|Generic regular strength enteric coated 325mg aspirin tablets, distributed by Target Corporation. The orange tablets are imprinted in black with "L429". (Photo credit: Wikipedia)|
Low dose aspirin is a well established means of prevention of a second heart attack or stroke also known as secondary prevention. The evidence is less compelling for patients who have never had a heart attack or stroke, with the preventative benefit competing with a steadily increasing risk of bleeding from the intestines over time. Under the latter circumstances in some studies aspirin will come out ahead and in others slightly behind.
Patients on hemodialysis are at increased risk of bleeding, yet one of the main reasons for the discontinuation of dialysis remains access complications related to thrombosis (clotting). The question of whether the survival of dialysis access can be prolonged by the prescription of agents to prevent clotting has been asked before. At that time low dose coumadin therapy was associated with an unacceptably high rate of bleeding complications.
Several small studies have shown that aspirin and clopidogrel (the two main antiplatelet drugs tested) increased the risk of bleeding in patients on hemodialysis.
An article published in the clinical journal of the american society of nephrology collected data from multiple studies by a technique known as metanalysis. By combining data from multiple smaller studies the investigators hoped to gain the kind of quality statistical information required to answer the question.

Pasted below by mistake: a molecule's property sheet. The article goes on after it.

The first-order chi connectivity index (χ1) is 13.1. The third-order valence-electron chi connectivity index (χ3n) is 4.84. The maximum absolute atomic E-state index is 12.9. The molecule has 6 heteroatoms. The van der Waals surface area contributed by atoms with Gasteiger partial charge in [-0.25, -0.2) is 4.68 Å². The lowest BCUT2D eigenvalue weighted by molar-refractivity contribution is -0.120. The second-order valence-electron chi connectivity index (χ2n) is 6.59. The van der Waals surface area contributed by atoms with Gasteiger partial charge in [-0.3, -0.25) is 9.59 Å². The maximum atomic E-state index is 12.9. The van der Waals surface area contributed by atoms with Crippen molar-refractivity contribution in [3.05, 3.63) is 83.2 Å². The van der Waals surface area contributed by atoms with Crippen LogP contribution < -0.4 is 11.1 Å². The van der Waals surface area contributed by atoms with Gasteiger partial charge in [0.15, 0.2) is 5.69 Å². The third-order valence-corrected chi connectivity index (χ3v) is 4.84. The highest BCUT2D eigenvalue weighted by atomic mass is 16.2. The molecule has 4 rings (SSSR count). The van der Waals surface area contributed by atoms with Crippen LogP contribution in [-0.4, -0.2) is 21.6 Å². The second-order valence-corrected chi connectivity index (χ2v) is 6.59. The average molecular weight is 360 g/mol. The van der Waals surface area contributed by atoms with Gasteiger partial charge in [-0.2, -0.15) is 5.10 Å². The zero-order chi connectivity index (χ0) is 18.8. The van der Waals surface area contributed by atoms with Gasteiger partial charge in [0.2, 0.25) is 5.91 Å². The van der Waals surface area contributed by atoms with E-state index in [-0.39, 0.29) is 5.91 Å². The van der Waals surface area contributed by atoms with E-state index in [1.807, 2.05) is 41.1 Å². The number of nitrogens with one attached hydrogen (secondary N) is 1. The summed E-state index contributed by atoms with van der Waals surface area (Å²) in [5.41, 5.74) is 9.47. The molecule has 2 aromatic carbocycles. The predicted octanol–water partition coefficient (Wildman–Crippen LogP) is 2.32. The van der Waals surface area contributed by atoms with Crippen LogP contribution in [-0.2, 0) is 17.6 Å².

The current study analysed results for 40,676 patients and concluded that the use of a single drug such as clopidogrel does not increase the risk of bleeding in patients on dialysis, the use of aspirin by itself was associated with mixed results however. In fact in patients who used grafts as a form of dialysis access aspirin increased the risk of graft thrombosis. No agent was successful at increasing primary patency of AV fistula in patients at risk of thrombosis. While using two or more antiplatelet agents increased the risk of bleeding significantly.
The current study failed to show any benefit in terms of patency rates for vascular access and overall discourages the use of antiplatelet agents in general for any form of primary prevention in dialysis patients. The role of aspirin in terms of secondary prevention of cardiovascular disease in dialysis patients is yet to be resolved.